if (stringResource != null && !string.IsNullOrEmpty(stringResource.Value))
{
    return stringResource?.Value ?? _resourceKey;
}

We can now update the Client class code and LocalizedDisplayName with the properties we want to locate.

public class Customer
{
    public int Id { get; set; }

    [LocalizedDisplayName("customer.page.create.firstname")]
    public string? FirstName { get; set; }

    [LocalizedDisplayName("customer.page.create.lastname")]
    public string? LastName { get; set; }
}

Run the project again and you will notice that the form labels now show the strings from the database.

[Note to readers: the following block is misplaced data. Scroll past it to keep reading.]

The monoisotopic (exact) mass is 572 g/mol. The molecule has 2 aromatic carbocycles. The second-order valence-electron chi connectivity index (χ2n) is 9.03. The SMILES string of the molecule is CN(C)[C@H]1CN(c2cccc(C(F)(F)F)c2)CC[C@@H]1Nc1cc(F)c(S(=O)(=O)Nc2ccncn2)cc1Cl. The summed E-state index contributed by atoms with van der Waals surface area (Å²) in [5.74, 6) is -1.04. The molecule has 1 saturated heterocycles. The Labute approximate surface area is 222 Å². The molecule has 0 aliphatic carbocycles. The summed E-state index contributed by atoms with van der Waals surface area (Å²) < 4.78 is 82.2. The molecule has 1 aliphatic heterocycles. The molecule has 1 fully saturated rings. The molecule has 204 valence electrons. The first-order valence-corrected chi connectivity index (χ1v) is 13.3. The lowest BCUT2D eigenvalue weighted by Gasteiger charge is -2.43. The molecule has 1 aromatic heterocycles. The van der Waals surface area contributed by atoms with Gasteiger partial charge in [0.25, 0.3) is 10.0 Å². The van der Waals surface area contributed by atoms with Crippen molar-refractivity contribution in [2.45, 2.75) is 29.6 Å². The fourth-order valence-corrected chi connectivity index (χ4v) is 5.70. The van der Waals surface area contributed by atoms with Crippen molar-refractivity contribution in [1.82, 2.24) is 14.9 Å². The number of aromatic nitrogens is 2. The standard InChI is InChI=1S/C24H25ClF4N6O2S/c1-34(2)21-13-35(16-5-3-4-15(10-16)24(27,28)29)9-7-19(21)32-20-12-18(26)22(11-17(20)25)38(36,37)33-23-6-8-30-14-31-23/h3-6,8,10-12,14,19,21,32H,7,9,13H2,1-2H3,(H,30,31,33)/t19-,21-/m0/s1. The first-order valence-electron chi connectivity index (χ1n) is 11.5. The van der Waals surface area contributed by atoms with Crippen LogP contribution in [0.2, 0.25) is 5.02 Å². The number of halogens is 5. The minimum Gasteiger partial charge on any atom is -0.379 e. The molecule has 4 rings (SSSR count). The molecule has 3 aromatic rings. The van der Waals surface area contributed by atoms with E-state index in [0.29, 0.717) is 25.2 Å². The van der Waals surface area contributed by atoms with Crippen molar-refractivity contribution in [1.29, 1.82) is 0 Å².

English localized display name attribute
English localized display name attribute

If you select French language, the form labels will automatically change to display French language channels.

Display name attribute localized to French language
Display name attribute localized to French language

Selecting the German language will change the form labels again to display the German language strings from the database.

German localized display name attribute
German localized display name attribute

Summary

I hope you found this article useful. If you have any comments or suggestions, please leave your comments below. Don’t forget to share this tutorial with your friends or community. You can also download the full source code for this article using the Download Source Code button shown at the beginning of this article.